The co-directors and program faculty of the Visiting Professor program serve as a mentor to one or more of the CAPS Visiting Professors.
Marguerita Lightfoot, PhD
Professor in Residence | Director of CAPS
Dr. Marguerita Lightfoot is Director of the Center for AIDS Prevention Studies (CAPS) and Director of its Technology and Information Exchange (TIE) Core. She is also head of the Division of Prevention Science in the Department of Medicine. Dr. Lightfoot is a counseling psychologist whose research has included HIV prevention work in the juvenile justice system and with runaway and homeless youths in Los Angeles. One particular focus of her research with adolescents has been delivery of HIV preventive activities on computers. In addition, she has worked as a Mental Health Clinician at a clinic that served low-income people of color. She’s conducted psychotherapy with predominately African American and Latino adults, couples, and families infected and/or affected by HIV. She is particularly interested in developing cost-effective interventions that are easily translatable. She has a unique ability to determine the programmatic needs of vulnerable populations and develop programs that are cutting-edge and likely to successfully engage these populations. A notable research project has been adapting interventions to reduce HIV-related risk among urban street youths and youths living with HIV in Uganda.
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Torsten B. Neilands, PhD
Professor, Department of Medicine
Dr. Neilands is the Director of the CAPS Methods Core, which provides technical support to CAPS scientists in qualitative and quantitative methods as well as in behavioral and biomedical measurement. Since beginning work at CAPS in 2000, he has served as a data analyst, statistical consultant, and co-investigator on more than fifty research projects, most of which have been NIH-sponsored. His areas of interest include social and behavioral science statistical methods (e.g., latent variable methods and scale development); STD awareness, education, and prevention; HIV medication adherence issues; HIV/AIDS stigma and how to reduce it, and stress and coping theory.
Dr. Neilands obtained a bachelor’s degree in English Literature and Psychology at University of California at Santa Cruz. After graduating from the University of Texas at Austin with a PhD in Social Psychology, his post-graduate work consisted of eight years of full-time statistical consulting, training, and documentation creation for researchers in a wide variety of academic disciplines. Dr. Neilands is conversant with multivariate statistical models with a special interest in structural equation modeling and confirmatory factor analysis of survey scale and behavioral sciences data. He has considerable experience with longitudinal data analysis methods such as growth curve analysis and multilevel (hierarchical linear) modeling. He maintains an active interest in advanced, likelihood-based methods for handling missing data in applied research settings, methods for handling non-normal outcome data in structural equation and mixed effects models, and influential case diagnostic methods in regression analysis.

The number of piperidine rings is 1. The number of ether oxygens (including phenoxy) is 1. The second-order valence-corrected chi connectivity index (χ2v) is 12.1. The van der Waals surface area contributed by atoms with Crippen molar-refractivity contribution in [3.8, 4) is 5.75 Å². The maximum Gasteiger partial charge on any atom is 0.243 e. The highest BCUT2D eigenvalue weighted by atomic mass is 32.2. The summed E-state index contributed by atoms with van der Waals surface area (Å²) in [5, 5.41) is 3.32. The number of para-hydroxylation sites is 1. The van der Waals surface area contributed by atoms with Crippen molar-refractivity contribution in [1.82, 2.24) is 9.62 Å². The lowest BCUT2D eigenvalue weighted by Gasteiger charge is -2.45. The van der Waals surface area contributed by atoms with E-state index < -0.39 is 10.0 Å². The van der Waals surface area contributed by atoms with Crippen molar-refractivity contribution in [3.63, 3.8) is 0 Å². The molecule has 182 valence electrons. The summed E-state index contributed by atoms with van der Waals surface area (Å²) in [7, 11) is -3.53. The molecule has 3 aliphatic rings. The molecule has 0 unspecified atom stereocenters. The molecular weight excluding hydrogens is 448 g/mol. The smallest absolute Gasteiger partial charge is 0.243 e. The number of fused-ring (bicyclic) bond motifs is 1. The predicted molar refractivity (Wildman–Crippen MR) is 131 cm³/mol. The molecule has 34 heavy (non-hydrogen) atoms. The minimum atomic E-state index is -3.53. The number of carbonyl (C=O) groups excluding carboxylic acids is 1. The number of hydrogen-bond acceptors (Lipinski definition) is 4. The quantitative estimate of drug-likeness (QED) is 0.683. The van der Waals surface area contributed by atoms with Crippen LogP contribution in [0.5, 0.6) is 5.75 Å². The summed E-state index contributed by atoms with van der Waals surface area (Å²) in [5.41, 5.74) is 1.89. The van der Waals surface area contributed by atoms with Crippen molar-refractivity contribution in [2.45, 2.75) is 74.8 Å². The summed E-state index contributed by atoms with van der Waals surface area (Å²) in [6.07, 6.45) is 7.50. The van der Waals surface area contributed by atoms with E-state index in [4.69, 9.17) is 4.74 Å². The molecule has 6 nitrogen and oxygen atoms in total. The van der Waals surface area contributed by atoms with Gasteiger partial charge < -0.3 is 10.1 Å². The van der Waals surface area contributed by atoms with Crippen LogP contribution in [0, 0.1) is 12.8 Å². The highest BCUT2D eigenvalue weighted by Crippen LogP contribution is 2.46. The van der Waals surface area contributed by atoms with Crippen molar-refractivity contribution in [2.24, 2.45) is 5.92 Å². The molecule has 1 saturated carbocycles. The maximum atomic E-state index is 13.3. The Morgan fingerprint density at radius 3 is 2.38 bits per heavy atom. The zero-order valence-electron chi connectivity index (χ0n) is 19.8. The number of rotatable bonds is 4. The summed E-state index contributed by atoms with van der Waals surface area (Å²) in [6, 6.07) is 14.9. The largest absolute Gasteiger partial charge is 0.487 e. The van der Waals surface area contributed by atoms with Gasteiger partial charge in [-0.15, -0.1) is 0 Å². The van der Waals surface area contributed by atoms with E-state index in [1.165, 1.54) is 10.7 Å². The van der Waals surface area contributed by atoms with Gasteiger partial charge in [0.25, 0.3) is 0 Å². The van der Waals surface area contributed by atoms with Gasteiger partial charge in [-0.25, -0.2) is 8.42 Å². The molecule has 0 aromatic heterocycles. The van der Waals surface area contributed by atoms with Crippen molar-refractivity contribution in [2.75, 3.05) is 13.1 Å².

Dr. Neilands serves as a resource to participants in the program by helping participants design quantitative studies, peer-reviewing their grant proposals and working to craft data analysis sections for proposals. He also assists program participants with sample size calculations, survey instrument development, hypothesis generation, and study design issues.
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Program Faculty Mentors
Emily Arnold, PhD, MPH
Associate Professor, Department of Medicine
Dr. Arnold’s research agenda is primarily devoted to reducing HIV-related health disparities for African American men who have sex with men, with a strong emphasis on community collaborative research designs and building HIV-prevention intervention programs. Dr. Arnold has a great deal of experience in conducting and teaching others to do qualitative and mixed methods research and she has worked with various research teams, as well as post-doctoral research fellows, international trainees, graduate students, medical students, and community members to implement these research designs. Building community collaborative partnerships has been an essential part of Dr. Arnold’s research agenda, from the point of forming community advisory boards to weigh in on data collection instruments to disseminating findings back to community members. Her current studies include testing an HIV-prevention intervention for African American men who have sex with men and women using a randomized controlled trial, building community and academic partnerships to alleviate HIV-related health disparities for African Americans, examining social support and social network-based forms of HIV prevention among African American LGBT youth, using mixed methods to examine HIV-related diffusion of innovations through social networks among African American MSM, and a policy-related study looking at the impact of health care reform on PLWHA and the agencies that serve them.